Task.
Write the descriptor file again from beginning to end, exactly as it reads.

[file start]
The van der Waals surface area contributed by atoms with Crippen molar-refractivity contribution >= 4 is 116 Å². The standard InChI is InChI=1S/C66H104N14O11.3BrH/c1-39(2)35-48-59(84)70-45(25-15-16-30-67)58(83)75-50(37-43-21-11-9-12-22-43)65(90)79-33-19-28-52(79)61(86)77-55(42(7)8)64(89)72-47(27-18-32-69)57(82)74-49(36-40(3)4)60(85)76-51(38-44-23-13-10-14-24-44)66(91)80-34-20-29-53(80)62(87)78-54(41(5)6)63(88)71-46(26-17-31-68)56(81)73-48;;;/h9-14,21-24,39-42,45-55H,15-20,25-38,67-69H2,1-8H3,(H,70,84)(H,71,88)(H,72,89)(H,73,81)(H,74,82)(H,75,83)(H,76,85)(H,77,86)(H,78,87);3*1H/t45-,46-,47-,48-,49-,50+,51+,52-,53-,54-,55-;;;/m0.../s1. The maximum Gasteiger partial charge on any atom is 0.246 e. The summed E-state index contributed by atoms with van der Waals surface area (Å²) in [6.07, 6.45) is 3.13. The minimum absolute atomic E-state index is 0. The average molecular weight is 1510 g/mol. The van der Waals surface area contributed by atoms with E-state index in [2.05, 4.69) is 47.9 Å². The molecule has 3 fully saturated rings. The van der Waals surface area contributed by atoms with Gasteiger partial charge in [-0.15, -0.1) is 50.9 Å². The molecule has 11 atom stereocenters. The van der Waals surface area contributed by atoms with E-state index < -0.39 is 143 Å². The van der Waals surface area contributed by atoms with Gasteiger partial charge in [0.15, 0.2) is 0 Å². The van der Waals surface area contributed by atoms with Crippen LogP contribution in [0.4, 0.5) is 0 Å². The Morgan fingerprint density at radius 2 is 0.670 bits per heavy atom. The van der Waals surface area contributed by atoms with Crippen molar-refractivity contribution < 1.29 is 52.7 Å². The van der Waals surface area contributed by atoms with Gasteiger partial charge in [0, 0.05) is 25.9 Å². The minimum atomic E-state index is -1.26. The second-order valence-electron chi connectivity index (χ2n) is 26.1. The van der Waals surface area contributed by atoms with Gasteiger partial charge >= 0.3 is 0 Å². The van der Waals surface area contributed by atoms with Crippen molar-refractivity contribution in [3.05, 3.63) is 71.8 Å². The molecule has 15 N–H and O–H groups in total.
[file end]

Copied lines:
The van der Waals surface area contributed by atoms with Crippen molar-refractivity contribution >= 4 is 116 Å². The standard InChI is InChI=1S/C66H104N14O11.3BrH/c1-39(2)35-48-59(84)70-45(25-15-16-30-67)58(83)75-50(37-43-21-11-9-12-22-43)65(90)79-33-19-28-52(79)61(86)77-55(42(7)8)64(89)72-47(27-18-32-69)57(82)74-49(36-40(3)4)60(85)76-51(38-44-23-13-10-14-24-44)66(91)80-34-20-29-53(80)62(87)78-54(41(5)6)63(88)71-46(26-17-31-68)56(81)73-48;;;/h9-14,21-24,39-42,45-55H,15-20,25-38,67-69H2,1-8H3,(H,70,84)(H,71,88)(H,72,89)(H,73,81)(H,74,82)(H,75,83)(H,76,85)(H,77,86)(H,78,87);3*1H/t45-,46-,47-,48-,49-,50+,51+,52-,53-,54-,55-;;;/m0.../s1. The maximum Gasteiger partial charge on any atom is 0.246 e. The summed E-state index contributed by atoms with van der Waals surface area (Å²) in [6.07, 6.45) is 3.13. The minimum absolute atomic E-state index is 0. The average molecular weight is 1510 g/mol. The van der Waals surface area contributed by atoms with E-state index in [2.05, 4.69) is 47.9 Å². The molecule has 3 fully saturated rings. The van der Waals surface area contributed by atoms with Gasteiger partial charge in [-0.15, -0.1) is 50.9 Å². The molecule has 11 atom stereocenters. The van der Waals surface area contributed by atoms with E-state index < -0.39 is 143 Å². The van der Waals surface area contributed by atoms with Gasteiger partial charge in [0.15, 0.2) is 0 Å². The van der Waals surface area contributed by atoms with Crippen LogP contribution in [0.4, 0.5) is 0 Å². The Morgan fingerprint density at radius 2 is 0.670 bits per heavy atom. The van der Waals surface area contributed by atoms with Crippen molar-refractivity contribution < 1.29 is 52.7 Å². The van der Waals surface area contributed by atoms with Gasteiger partial charge in [0, 0.05) is 25.9 Å². The minimum atomic E-state index is -1.26. The second-order valence-electron chi connectivity index (χ2n) is 26.1. The van der Waals surface area contributed by atoms with Gasteiger partial charge >= 0.3 is 0 Å². The van der Waals surface area contributed by atoms with Crippen molar-refractivity contribution in [3.05, 3.63) is 71.8 Å². The molecule has 15 N–H and O–H groups in total.